(2) Intoxication itself is the same thing, whether produced by fermented liquors or by distilled spirits. It produces the same effect on the body, on the mind, on the affections. A man who becomes intoxicated on wine - as he easily may - is in precisely the same condition, so far as intoxication is produced, as he who becomes intoxicated on distilled liquors.
(3) There is the same kind of “danger” of becoming intemperate in the use of the one as of the other. The man who habitually uses wine is as certainly in danger of becoming a drunkard as he who indulges in the use of distilled liquors. The danger, too, arises from the same source. It arises from the fact that he who indulges once will feel induced to indulge again; that a strong and peculiar craving is produced for stimulating liquors; that the body is left in such a state that it demands a repetition of the stimulus; that it is a law in regard to indulgence in this kind of drinks, that an increased “quantity” is demanded to meet the exhausted state of the system; and that the demand goes on in this increased ratio until there is no power of control, and the man becomes a confirmed inebriate. All these laws operate in regard to the use of wine as really as to the use of any other intoxicating drinks; and, therefore, there is the same reason for the adoption of a resolution to abstain from all alike.
(4) The temptations are often “greater” in relation to wine than to any other kind of intoxicating drinks. There is a large class of persons in the community who are in comparatively little danger of becoming intemperate from any other cause than this. This remark applies particularly to young men of wealth; to those who move in the more elevated circles; to those who are in college, and to those who are preparing for the learned professions. They are in peculiar danger from this quarter, because it is regarded as genteel to drink a glass of wine; because they are allured by the example of professed Christians, of ministers of the gospel, and of ladies; and because they axe often in circumstances in which it would not be regarded as respectable or respectful to decline it.
(c) Third reason for adopting such a resolution is, that it is the only security that anyone can have that he will not become a drunkard. No one who indulges at all in the use of intoxicating liquors can have any “certainty” that he will not yet become a confirmed inebriate. Of the great multitudes who have been, and who are drunkards, there are almost none who “meant” to sink themselves to that wretched condition. They have become intemperate by indulging in the social glass when they thought themselves safe, and they continued the indulgence until it was too late to recover themselves from ruin. He who is in the habit of drinking at all can have no “security” that he may not yet be all that the poor drunkard now is. But he “will” be certainly safe from this evil if he adopts the purpose of total abstinence, and steadfastly adheres to it. Whatever other dangers await him, he will be secure against this; whatever other calamities he may experience, he is sure that he will escape all those that are caused by intemperance.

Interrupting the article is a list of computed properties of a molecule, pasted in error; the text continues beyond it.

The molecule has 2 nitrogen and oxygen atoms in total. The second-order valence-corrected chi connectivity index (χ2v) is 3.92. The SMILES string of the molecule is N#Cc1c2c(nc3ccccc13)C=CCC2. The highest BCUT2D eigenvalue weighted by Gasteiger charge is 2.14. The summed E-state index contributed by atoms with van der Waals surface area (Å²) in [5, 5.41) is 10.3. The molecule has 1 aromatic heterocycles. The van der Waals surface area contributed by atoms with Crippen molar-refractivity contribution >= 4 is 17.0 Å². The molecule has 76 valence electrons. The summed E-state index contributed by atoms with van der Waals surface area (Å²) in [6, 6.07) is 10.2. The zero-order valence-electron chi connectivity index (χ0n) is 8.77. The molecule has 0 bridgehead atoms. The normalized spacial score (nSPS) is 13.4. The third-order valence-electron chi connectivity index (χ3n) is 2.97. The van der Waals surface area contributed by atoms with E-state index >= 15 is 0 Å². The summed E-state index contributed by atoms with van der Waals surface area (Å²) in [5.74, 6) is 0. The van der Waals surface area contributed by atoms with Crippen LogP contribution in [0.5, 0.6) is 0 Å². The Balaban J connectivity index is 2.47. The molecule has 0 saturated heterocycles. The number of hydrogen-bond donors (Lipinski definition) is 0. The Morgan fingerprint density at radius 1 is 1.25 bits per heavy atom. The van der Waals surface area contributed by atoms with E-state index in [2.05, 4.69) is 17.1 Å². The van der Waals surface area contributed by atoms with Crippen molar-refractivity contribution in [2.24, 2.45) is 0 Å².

(8) We have in this chapter a most interesting illustration of the “value” of temperance in “eating,” Daniel 1:9-17. There are laws of our nature relating to the quantity and quality of food which can no more be violated with impunity than any other of the laws of God; and yet those laws are probably more frequently violated than any other. There are more persons intemperate in the use of food than in the use of drink, and probably more diseases engendered, and more lives cut short, by improper indulgence in eating than in drinking. At the same time it is a more base, low, gross, and beastly passion. A drunkard is very often the wreck of a generous and noble-minded nature. He was large-hearted, open, free, liberal, and others took advantage of his generosity of disposition, and led him on to habits of intoxication. But there is nothing noble or generous in the gourmand. He approximates more nearly to the lowest forms of the brutal creation than any other human being; and if there is any man who should be looked on with feelings of unutterable loathing, it is he who wastes his vigour, and destroys his health, by gross indulgence in eating. There is almost no sin that God speaks of in tones of more decided abhorrence than the sin of “gluttony.” Compare Deuteronomy 21:20-21; Psalm 141:4; Proverbs 23:1-3, Proverbs 23:20-21; Luke 16:19; Luke 21:34.